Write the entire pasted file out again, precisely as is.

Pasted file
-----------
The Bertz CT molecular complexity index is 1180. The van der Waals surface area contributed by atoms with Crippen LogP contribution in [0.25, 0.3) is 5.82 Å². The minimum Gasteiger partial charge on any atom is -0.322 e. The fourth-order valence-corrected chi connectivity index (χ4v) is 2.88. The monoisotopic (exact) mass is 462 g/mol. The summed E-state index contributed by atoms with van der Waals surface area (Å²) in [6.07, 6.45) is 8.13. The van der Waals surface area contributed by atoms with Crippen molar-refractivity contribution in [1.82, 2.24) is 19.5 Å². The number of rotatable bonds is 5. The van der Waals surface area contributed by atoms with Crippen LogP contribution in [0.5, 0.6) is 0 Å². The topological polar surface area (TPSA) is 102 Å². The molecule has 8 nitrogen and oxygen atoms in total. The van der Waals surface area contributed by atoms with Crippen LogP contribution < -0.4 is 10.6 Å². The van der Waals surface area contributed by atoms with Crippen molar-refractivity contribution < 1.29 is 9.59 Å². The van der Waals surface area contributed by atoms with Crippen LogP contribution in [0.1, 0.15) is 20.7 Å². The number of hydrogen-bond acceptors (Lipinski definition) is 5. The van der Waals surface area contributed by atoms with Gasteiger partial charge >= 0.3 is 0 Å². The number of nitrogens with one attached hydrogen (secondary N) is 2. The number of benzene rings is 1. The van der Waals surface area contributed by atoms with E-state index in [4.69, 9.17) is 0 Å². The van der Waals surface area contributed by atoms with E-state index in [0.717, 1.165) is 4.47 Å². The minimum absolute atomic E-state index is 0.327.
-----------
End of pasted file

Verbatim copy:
The Bertz CT molecular complexity index is 1180. The van der Waals surface area contributed by atoms with Crippen LogP contribution in [0.25, 0.3) is 5.82 Å². The minimum Gasteiger partial charge on any atom is -0.322 e. The fourth-order valence-corrected chi connectivity index (χ4v) is 2.88. The monoisotopic (exact) mass is 462 g/mol. The summed E-state index contributed by atoms with van der Waals surface area (Å²) in [6.07, 6.45) is 8.13. The van der Waals surface area contributed by atoms with Crippen molar-refractivity contribution in [1.82, 2.24) is 19.5 Å². The number of rotatable bonds is 5. The van der Waals surface area contributed by atoms with Crippen LogP contribution in [0.5, 0.6) is 0 Å². The topological polar surface area (TPSA) is 102 Å². The molecule has 8 nitrogen and oxygen atoms in total. The van der Waals surface area contributed by atoms with Crippen LogP contribution < -0.4 is 10.6 Å². The van der Waals surface area contributed by atoms with Crippen molar-refractivity contribution < 1.29 is 9.59 Å². The van der Waals surface area contributed by atoms with Crippen LogP contribution in [0.1, 0.15) is 20.7 Å². The number of hydrogen-bond acceptors (Lipinski definition) is 5. The van der Waals surface area contributed by atoms with Gasteiger partial charge >= 0.3 is 0 Å². The number of nitrogens with one attached hydrogen (secondary N) is 2. The number of benzene rings is 1. The van der Waals surface area contributed by atoms with E-state index in [4.69, 9.17) is 0 Å². The van der Waals surface area contributed by atoms with E-state index in [0.717, 1.165) is 4.47 Å². The minimum absolute atomic E-state index is 0.327.